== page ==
In Memoriam: for the Unknown Soldier at Red Bank Battlefield

As the crow flies— over the Delaware River©️Merril D. Smith 2021

In Memoriam: for the Unknown Soldiers at Red Bank Battlefield

is a broad river expanse
where time ripples and bends
under a laden, leaded sky

the morning moon, her song a sigh
floats on heron’s wings to flutter
by the gulls and geese,
who wonder what and why.

Now coal-black crows with peacock flair
and gangster elan strut across the grass,
summer is almost past they call–
but not quite yet whispers the butterfly,

the rabbits hop and turkeys trot
and deer with smooth grace retrace
past seasons. The river flows on,
an unanswered question, a memory, a lullaby

for unsettled spirits amidst brittle relics
where they once cried and died,

under an autumn sky,
they drift above ground settling bone-full and dry.

Early Morning, Red Bank Battlefield

I took a poem I had written last August and started revising it. It then demanded that I turn it into a poem to honor the remains of the Hessian soldiers found this summer at Red Bank Battlefield where I walk almost every day. The official announcement was made this past Tuesday.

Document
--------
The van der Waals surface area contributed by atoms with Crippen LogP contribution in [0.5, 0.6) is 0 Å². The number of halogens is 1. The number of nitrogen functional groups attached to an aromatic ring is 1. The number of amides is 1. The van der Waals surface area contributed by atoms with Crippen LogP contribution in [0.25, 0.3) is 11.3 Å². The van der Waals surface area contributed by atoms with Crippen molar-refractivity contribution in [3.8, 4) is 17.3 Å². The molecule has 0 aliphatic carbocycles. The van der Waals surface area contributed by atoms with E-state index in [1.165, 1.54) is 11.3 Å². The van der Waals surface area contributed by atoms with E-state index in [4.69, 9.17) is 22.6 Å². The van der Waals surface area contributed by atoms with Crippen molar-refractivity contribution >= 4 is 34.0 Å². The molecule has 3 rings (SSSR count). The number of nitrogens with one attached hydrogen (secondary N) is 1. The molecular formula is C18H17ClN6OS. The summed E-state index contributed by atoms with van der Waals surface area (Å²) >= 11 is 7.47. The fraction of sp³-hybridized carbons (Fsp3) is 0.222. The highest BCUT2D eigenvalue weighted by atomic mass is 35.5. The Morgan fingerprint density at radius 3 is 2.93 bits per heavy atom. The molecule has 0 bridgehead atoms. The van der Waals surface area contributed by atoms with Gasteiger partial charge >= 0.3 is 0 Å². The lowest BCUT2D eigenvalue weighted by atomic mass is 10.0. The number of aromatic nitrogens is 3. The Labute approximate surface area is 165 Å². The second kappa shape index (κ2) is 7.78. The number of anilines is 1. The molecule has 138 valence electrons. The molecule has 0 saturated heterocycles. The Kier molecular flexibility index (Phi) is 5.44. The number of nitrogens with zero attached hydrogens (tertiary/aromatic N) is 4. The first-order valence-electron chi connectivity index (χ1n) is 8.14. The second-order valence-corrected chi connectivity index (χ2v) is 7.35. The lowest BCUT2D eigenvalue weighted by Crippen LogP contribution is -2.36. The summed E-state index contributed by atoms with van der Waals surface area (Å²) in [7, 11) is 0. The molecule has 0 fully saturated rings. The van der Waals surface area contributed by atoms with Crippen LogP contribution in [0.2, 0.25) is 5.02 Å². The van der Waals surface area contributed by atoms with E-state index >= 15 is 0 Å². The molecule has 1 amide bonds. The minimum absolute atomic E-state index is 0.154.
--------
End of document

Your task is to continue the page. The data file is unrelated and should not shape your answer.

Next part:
I like that in the various reports I’ve read that historian Jennifer Janofsky and archeologist Wade Catts have emphasized not only that this is an exciting and unexpected discovery, but that it also emphasizes the brutality of war. They hope to be able to identify some of the soldiers from their remains, and they will be reburied. So, I have more River Ghosts.

Here’s the link to the website about the project.

I’m sharing this with dVerse Open Link Night.

NaPoWriMo: Unearthered


They sailed the seas/ as we awoke

a thousand years ago/ from dreams of glory

ships small, but sturdy/ voyagers in life’s adventures

traveling miles to worlds unknown/traveling years through time

sagas told and retold/ until reality intruded

plunder and discovery/ sadness and grief

vanished lives /with tears long gone now

almost erased/ buried in the past

waiting to be rediscovered / their tracks leaving traces still


Another cleave poem based on archeology (sparked by this article)  because I’m fascinated by uncovering the past and  because the past is open to multiple interpretations, isn’t it?

Thank you, Jane Dougherty for introducing me to this poetry form.

NaPoWriMo 2016, Day 3